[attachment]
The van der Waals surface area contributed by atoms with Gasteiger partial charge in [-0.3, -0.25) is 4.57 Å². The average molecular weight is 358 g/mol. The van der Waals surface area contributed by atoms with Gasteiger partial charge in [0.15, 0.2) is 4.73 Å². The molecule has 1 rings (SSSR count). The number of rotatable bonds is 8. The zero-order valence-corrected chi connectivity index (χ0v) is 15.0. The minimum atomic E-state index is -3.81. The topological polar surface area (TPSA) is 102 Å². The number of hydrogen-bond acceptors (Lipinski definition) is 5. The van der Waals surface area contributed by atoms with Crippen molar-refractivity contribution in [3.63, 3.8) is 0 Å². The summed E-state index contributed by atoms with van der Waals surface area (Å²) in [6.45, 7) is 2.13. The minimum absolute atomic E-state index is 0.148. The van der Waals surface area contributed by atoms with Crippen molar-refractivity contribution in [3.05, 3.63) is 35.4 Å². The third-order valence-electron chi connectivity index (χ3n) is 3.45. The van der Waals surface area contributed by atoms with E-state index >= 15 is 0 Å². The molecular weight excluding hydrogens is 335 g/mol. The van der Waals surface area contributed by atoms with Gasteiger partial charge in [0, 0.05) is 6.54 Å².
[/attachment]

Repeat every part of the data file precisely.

The van der Waals surface area contributed by atoms with Gasteiger partial charge in [-0.3, -0.25) is 4.57 Å². The average molecular weight is 358 g/mol. The van der Waals surface area contributed by atoms with Gasteiger partial charge in [0.15, 0.2) is 4.73 Å². The molecule has 1 rings (SSSR count). The number of rotatable bonds is 8. The zero-order valence-corrected chi connectivity index (χ0v) is 15.0. The minimum atomic E-state index is -3.81. The topological polar surface area (TPSA) is 102 Å². The number of hydrogen-bond acceptors (Lipinski definition) is 5. The van der Waals surface area contributed by atoms with Crippen molar-refractivity contribution in [3.63, 3.8) is 0 Å². The summed E-state index contributed by atoms with van der Waals surface area (Å²) in [6.45, 7) is 2.13. The minimum absolute atomic E-state index is 0.148. The van der Waals surface area contributed by atoms with Crippen molar-refractivity contribution in [3.05, 3.63) is 35.4 Å². The third-order valence-electron chi connectivity index (χ3n) is 3.45. The van der Waals surface area contributed by atoms with E-state index >= 15 is 0 Å². The molecular weight excluding hydrogens is 335 g/mol. The van der Waals surface area contributed by atoms with Gasteiger partial charge in [0, 0.05) is 6.54 Å².